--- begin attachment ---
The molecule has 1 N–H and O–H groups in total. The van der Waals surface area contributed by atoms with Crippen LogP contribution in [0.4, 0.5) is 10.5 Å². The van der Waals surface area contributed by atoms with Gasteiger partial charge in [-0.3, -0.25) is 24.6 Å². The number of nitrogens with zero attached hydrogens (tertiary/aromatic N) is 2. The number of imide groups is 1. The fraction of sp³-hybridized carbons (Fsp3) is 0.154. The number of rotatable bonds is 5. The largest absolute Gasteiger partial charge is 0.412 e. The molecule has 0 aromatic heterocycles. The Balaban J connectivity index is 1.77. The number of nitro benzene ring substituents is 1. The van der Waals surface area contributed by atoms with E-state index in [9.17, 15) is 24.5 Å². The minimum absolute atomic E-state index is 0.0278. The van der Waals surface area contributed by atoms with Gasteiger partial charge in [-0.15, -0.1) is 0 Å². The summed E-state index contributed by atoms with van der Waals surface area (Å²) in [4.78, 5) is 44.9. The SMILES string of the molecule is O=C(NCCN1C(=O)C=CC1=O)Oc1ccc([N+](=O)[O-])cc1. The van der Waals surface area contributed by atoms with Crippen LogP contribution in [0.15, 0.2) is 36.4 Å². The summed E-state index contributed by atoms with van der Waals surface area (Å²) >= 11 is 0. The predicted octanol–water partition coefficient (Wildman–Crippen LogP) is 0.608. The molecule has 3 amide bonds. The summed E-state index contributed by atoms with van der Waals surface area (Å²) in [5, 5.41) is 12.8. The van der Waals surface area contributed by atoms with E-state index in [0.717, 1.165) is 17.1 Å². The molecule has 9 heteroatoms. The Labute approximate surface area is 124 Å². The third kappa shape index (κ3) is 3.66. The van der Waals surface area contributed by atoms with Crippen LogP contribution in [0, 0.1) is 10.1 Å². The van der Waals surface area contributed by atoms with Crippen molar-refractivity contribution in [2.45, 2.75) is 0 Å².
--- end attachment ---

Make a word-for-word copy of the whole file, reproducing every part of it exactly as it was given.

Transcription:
The molecule has 1 N–H and O–H groups in total. The van der Waals surface area contributed by atoms with Crippen LogP contribution in [0.4, 0.5) is 10.5 Å². The van der Waals surface area contributed by atoms with Gasteiger partial charge in [-0.3, -0.25) is 24.6 Å². The number of nitrogens with zero attached hydrogens (tertiary/aromatic N) is 2. The number of imide groups is 1. The fraction of sp³-hybridized carbons (Fsp3) is 0.154. The number of rotatable bonds is 5. The largest absolute Gasteiger partial charge is 0.412 e. The molecule has 0 aromatic heterocycles. The Balaban J connectivity index is 1.77. The number of nitro benzene ring substituents is 1. The van der Waals surface area contributed by atoms with E-state index in [9.17, 15) is 24.5 Å². The minimum absolute atomic E-state index is 0.0278. The van der Waals surface area contributed by atoms with Gasteiger partial charge in [-0.15, -0.1) is 0 Å². The summed E-state index contributed by atoms with van der Waals surface area (Å²) in [4.78, 5) is 44.9. The SMILES string of the molecule is O=C(NCCN1C(=O)C=CC1=O)Oc1ccc([N+](=O)[O-])cc1. The van der Waals surface area contributed by atoms with Crippen LogP contribution in [0.15, 0.2) is 36.4 Å². The summed E-state index contributed by atoms with van der Waals surface area (Å²) >= 11 is 0. The predicted octanol–water partition coefficient (Wildman–Crippen LogP) is 0.608. The molecule has 3 amide bonds. The summed E-state index contributed by atoms with van der Waals surface area (Å²) in [5, 5.41) is 12.8. The van der Waals surface area contributed by atoms with E-state index in [0.717, 1.165) is 17.1 Å². The molecule has 9 heteroatoms. The Labute approximate surface area is 124 Å². The third kappa shape index (κ3) is 3.66. The van der Waals surface area contributed by atoms with Crippen LogP contribution in [0, 0.1) is 10.1 Å². The van der Waals surface area contributed by atoms with Crippen molar-refractivity contribution in [2.45, 2.75) is 0 Å².